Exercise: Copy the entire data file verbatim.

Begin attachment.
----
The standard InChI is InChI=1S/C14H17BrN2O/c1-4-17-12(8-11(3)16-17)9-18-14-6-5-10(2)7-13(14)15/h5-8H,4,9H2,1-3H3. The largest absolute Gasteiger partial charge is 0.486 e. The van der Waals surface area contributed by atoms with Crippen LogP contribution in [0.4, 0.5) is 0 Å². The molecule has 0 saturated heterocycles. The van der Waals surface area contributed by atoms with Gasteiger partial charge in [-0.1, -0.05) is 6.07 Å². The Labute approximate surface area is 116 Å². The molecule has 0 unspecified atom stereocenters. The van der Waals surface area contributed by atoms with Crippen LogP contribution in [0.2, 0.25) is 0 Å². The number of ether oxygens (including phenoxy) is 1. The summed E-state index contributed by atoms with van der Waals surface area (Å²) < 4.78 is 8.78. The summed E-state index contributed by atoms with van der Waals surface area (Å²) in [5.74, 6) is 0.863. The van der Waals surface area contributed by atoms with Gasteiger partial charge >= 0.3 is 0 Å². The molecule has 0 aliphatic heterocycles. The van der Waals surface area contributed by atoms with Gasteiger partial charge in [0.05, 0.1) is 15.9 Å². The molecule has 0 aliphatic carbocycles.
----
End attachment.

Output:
The standard InChI is InChI=1S/C14H17BrN2O/c1-4-17-12(8-11(3)16-17)9-18-14-6-5-10(2)7-13(14)15/h5-8H,4,9H2,1-3H3. The largest absolute Gasteiger partial charge is 0.486 e. The van der Waals surface area contributed by atoms with Crippen LogP contribution in [0.4, 0.5) is 0 Å². The molecule has 0 saturated heterocycles. The van der Waals surface area contributed by atoms with Gasteiger partial charge in [-0.1, -0.05) is 6.07 Å². The Labute approximate surface area is 116 Å². The molecule has 0 unspecified atom stereocenters. The van der Waals surface area contributed by atoms with Crippen LogP contribution in [0.2, 0.25) is 0 Å². The number of ether oxygens (including phenoxy) is 1. The summed E-state index contributed by atoms with van der Waals surface area (Å²) < 4.78 is 8.78. The summed E-state index contributed by atoms with van der Waals surface area (Å²) in [5.74, 6) is 0.863. The van der Waals surface area contributed by atoms with Gasteiger partial charge >= 0.3 is 0 Å². The molecule has 0 aliphatic heterocycles. The van der Waals surface area contributed by atoms with Gasteiger partial charge in [0.05, 0.1) is 15.9 Å². The molecule has 0 aliphatic carbocycles.